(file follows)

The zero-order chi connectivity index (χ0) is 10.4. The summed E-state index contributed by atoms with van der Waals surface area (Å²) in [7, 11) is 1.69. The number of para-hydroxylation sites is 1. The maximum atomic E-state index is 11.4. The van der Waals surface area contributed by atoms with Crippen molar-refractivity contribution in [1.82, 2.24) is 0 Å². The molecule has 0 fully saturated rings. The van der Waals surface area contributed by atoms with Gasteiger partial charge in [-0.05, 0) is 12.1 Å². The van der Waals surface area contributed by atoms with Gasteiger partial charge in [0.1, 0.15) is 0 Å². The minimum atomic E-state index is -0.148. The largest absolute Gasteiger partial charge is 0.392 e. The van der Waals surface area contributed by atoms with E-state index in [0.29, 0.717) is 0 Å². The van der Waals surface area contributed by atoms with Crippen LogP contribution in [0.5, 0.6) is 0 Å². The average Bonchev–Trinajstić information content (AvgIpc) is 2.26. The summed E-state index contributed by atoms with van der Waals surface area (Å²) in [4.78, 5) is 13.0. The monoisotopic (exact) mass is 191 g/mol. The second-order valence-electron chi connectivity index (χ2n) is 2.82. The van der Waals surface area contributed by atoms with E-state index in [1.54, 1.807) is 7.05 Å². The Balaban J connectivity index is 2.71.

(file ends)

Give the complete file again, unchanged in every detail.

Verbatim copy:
The zero-order chi connectivity index (χ0) is 10.4. The summed E-state index contributed by atoms with van der Waals surface area (Å²) in [7, 11) is 1.69. The number of para-hydroxylation sites is 1. The maximum atomic E-state index is 11.4. The van der Waals surface area contributed by atoms with Crippen molar-refractivity contribution in [1.82, 2.24) is 0 Å². The molecule has 0 fully saturated rings. The van der Waals surface area contributed by atoms with Gasteiger partial charge in [-0.05, 0) is 12.1 Å². The van der Waals surface area contributed by atoms with Gasteiger partial charge in [0.1, 0.15) is 0 Å². The minimum atomic E-state index is -0.148. The largest absolute Gasteiger partial charge is 0.392 e. The van der Waals surface area contributed by atoms with E-state index in [0.29, 0.717) is 0 Å². The van der Waals surface area contributed by atoms with Crippen LogP contribution in [0.5, 0.6) is 0 Å². The average Bonchev–Trinajstić information content (AvgIpc) is 2.26. The summed E-state index contributed by atoms with van der Waals surface area (Å²) in [4.78, 5) is 13.0. The monoisotopic (exact) mass is 191 g/mol. The second-order valence-electron chi connectivity index (χ2n) is 2.82. The van der Waals surface area contributed by atoms with E-state index in [1.54, 1.807) is 7.05 Å². The Balaban J connectivity index is 2.71.